Plans for a full network of bike lanes and bikeways across Montgomery County cleared a crucial hurdle last week. New bikeways through Downtown Silver Spring and connections to the Metropolitan Branch Trail should be complete within the next few years.
Montgomery County recently unveiled plans a protected bikeway that will run the length of Spring and Cedar Streets around the edge of the Silver Spring Central Business District, but protected cycling on several blocks around the periphery of downtown Silver Spring will not, on their own, create stress free routes for bicyclists to travel from point A to point B in the area.
While Montgomery County is aggressively pursuing a comprehensive countywide bicycle master plan, few other concrete proposals had been made in Silver Spring beyond this bikeway, which would have been the first in the eastern half of the county.
Recognizing this need, County Councilmember Hans Riemer proposed a significant increase in the Bicycle Pedestrian Priority Area funding for the next five years. Last week, the Council’s Transportation and Energy Committee, consisting of Tom Hucker, Roger Berliner, and Nancy Floreen, voted unanimously to fund it.
The new proposal sets aside money for the following:
- In 2016, the Spring/Cedar Street protected cycle track.
- In 2017, a bike lane the length of Cameron Street, plus a bikeway and/or bike lane on Second/Wayne Avenue, west of Georgia Avenue, which is still the interim Georgetown Branch Trail until the Purple Line project is complete. (Note: The Montgomery Department of Transportation is handling the cycle track on Wayne between Colesville and Georgia, the old “Interim Transit Center” by the Discovery Building, as a part of the Silver Spring Green Trail, so those two blocks do not hinge on this plan).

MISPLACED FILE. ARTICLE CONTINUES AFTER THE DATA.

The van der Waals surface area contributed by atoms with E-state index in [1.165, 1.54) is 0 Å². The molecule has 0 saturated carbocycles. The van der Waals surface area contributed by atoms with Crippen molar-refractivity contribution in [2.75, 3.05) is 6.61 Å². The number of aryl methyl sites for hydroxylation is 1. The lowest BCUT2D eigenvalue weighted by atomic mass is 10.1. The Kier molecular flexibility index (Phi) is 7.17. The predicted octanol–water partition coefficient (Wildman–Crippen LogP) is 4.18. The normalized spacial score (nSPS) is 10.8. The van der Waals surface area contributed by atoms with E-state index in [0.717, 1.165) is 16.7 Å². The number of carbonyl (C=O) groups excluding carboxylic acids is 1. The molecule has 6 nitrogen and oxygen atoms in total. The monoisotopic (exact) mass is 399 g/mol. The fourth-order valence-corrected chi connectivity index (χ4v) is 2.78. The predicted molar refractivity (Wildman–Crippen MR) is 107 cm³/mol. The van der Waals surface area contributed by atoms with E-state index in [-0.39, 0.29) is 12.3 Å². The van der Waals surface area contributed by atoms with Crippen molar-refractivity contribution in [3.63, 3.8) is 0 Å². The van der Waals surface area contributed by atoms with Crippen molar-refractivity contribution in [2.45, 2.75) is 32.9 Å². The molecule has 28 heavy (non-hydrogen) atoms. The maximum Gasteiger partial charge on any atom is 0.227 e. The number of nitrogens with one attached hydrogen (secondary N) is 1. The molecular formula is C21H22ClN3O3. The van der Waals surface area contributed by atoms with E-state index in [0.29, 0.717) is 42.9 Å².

- In 2018, cycle tracks on Dixon Avenue (among many new high rises there), and Fenton Street and Wayne Avenues past Downtown Silver Spring.
- In 2019, Fenton Street from Wayne Avenue to Montgomery College (the length of Fenton Village), to connect with the newly finished Metropolitan Branch Trail.
- In 2020, a bike lane on Blair Mill Road past the newly rebuilt Blairs complex, and a cycle track on 13th Street through South Silver Spring to connect to the Metropolitan Branch Trail.
In all, this plan allows ten segments of key bicycling routes to become safer for all users. With a full network of usable routes, virtually all trips within the densest part of Silver Spring can safely be accomplished by bike, and all of the benefits of a robust cycling network can be realized, just as urban centers across our region and nation are now seeing. “Moving these bike lane projects forward will be so important to enhancing the livability of Silver Spring,” said Hucker after the vote.
The plan calls for an increase in the county’s Capital Improvement Plan for Bicycle Pedestrian Priority Areas from $1 Million to $2.5 Million per year. The Silver Spring plan uses no more than $1.75 Million in any year, so remaining funds will be allocated towards other urban centers across the county where plans are not yet as advanced. Grosvenor, Glenmont, and Wheaton were specifically mentioned. This way, as the plans for Silver Spring evolve, and lessons are learned, the successes can be copied elsewhere in the county without having to start the entire process over again.
“I am thrilled we got this done — now we need to apply the network approach to building protected lanes to other parts of the county. We have a lot of momentum — as well as a long way to go — for making biking safer,” said Riemer after the committee approved his plan.
The next step for the bike network is a full council vote in May, as part of the county’s Capital Improvement Plan (CIP), which is expected to pass, as a majority of the council has spoken in favor of it.